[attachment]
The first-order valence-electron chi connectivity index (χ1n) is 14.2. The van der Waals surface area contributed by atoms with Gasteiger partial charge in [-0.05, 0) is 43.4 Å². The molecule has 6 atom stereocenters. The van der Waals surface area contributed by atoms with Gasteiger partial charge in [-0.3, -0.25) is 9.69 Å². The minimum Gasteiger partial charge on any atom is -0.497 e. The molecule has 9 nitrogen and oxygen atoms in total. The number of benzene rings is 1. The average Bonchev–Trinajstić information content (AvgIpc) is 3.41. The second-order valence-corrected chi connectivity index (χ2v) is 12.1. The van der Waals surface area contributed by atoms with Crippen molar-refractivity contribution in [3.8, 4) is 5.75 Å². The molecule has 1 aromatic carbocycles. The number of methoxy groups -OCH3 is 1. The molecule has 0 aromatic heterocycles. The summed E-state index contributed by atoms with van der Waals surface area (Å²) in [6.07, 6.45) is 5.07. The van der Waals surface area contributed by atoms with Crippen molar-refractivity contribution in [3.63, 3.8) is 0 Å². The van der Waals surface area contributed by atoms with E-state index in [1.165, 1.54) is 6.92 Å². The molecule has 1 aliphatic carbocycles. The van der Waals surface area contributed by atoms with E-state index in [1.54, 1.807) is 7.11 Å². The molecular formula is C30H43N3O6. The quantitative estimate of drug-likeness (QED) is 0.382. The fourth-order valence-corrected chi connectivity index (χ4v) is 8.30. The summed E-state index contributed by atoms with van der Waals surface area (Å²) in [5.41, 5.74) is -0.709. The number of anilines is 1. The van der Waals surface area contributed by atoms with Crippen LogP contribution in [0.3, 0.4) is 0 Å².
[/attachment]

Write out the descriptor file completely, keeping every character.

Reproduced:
The first-order valence-electron chi connectivity index (χ1n) is 14.2. The van der Waals surface area contributed by atoms with Gasteiger partial charge in [-0.05, 0) is 43.4 Å². The molecule has 6 atom stereocenters. The van der Waals surface area contributed by atoms with Gasteiger partial charge in [-0.3, -0.25) is 9.69 Å². The minimum Gasteiger partial charge on any atom is -0.497 e. The molecule has 9 nitrogen and oxygen atoms in total. The number of benzene rings is 1. The average Bonchev–Trinajstić information content (AvgIpc) is 3.41. The second-order valence-corrected chi connectivity index (χ2v) is 12.1. The van der Waals surface area contributed by atoms with Crippen molar-refractivity contribution in [3.8, 4) is 5.75 Å². The molecule has 1 aromatic carbocycles. The number of methoxy groups -OCH3 is 1. The molecule has 0 aromatic heterocycles. The summed E-state index contributed by atoms with van der Waals surface area (Å²) in [6.07, 6.45) is 5.07. The van der Waals surface area contributed by atoms with Crippen molar-refractivity contribution in [3.63, 3.8) is 0 Å². The van der Waals surface area contributed by atoms with E-state index in [1.165, 1.54) is 6.92 Å². The molecule has 1 aliphatic carbocycles. The van der Waals surface area contributed by atoms with E-state index in [1.54, 1.807) is 7.11 Å². The molecular formula is C30H43N3O6. The quantitative estimate of drug-likeness (QED) is 0.382. The fourth-order valence-corrected chi connectivity index (χ4v) is 8.30. The summed E-state index contributed by atoms with van der Waals surface area (Å²) in [5.41, 5.74) is -0.709. The number of anilines is 1. The van der Waals surface area contributed by atoms with Crippen LogP contribution in [0.3, 0.4) is 0 Å².